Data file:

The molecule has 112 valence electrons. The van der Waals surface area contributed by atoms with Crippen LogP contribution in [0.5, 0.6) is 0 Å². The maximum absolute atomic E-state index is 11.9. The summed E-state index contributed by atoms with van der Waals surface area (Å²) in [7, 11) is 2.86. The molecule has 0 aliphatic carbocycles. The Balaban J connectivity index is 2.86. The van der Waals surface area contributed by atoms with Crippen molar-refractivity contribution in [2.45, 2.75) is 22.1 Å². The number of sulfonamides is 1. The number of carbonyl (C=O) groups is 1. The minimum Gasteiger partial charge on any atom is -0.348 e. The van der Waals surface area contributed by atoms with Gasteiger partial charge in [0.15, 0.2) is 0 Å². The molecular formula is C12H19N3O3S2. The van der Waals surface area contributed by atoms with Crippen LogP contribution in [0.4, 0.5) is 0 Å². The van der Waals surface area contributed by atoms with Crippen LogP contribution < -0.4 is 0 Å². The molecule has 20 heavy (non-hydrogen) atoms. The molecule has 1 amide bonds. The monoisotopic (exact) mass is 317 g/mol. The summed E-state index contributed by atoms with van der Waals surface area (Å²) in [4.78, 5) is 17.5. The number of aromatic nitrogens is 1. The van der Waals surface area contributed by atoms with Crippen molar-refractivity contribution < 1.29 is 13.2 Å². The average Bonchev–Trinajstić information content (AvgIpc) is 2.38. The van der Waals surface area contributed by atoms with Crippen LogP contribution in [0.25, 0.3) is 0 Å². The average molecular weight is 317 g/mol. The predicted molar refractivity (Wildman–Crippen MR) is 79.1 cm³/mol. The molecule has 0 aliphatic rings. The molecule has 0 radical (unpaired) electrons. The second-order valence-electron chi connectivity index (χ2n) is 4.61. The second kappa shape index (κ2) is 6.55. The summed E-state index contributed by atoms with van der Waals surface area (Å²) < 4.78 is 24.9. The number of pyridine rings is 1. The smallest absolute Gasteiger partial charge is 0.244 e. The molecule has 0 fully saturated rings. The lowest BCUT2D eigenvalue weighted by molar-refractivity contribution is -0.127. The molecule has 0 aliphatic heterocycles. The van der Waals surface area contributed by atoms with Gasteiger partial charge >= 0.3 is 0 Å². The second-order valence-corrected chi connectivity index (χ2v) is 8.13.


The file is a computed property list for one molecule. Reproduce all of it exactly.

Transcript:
The molecule has 112 valence electrons. The van der Waals surface area contributed by atoms with Crippen LogP contribution in [0.5, 0.6) is 0 Å². The maximum absolute atomic E-state index is 11.9. The summed E-state index contributed by atoms with van der Waals surface area (Å²) in [7, 11) is 2.86. The molecule has 0 aliphatic carbocycles. The Balaban J connectivity index is 2.86. The van der Waals surface area contributed by atoms with Crippen molar-refractivity contribution in [2.45, 2.75) is 22.1 Å². The number of sulfonamides is 1. The number of carbonyl (C=O) groups is 1. The minimum Gasteiger partial charge on any atom is -0.348 e. The van der Waals surface area contributed by atoms with Gasteiger partial charge in [0.15, 0.2) is 0 Å². The molecular formula is C12H19N3O3S2. The van der Waals surface area contributed by atoms with Crippen LogP contribution in [0.4, 0.5) is 0 Å². The van der Waals surface area contributed by atoms with Crippen LogP contribution < -0.4 is 0 Å². The molecule has 20 heavy (non-hydrogen) atoms. The molecule has 1 amide bonds. The monoisotopic (exact) mass is 317 g/mol. The summed E-state index contributed by atoms with van der Waals surface area (Å²) in [4.78, 5) is 17.5. The number of aromatic nitrogens is 1. The van der Waals surface area contributed by atoms with Crippen molar-refractivity contribution < 1.29 is 13.2 Å². The average Bonchev–Trinajstić information content (AvgIpc) is 2.38. The van der Waals surface area contributed by atoms with Crippen LogP contribution in [0.25, 0.3) is 0 Å². The average molecular weight is 317 g/mol. The predicted molar refractivity (Wildman–Crippen MR) is 79.1 cm³/mol. The molecule has 0 aliphatic rings. The molecule has 0 radical (unpaired) electrons. The second-order valence-electron chi connectivity index (χ2n) is 4.61. The second kappa shape index (κ2) is 6.55. The summed E-state index contributed by atoms with van der Waals surface area (Å²) < 4.78 is 24.9. The number of pyridine rings is 1. The smallest absolute Gasteiger partial charge is 0.244 e. The molecule has 0 fully saturated rings. The lowest BCUT2D eigenvalue weighted by molar-refractivity contribution is -0.127. The molecule has 0 aliphatic heterocycles. The van der Waals surface area contributed by atoms with Gasteiger partial charge >= 0.3 is 0 Å². The second-order valence-corrected chi connectivity index (χ2v) is 8.13.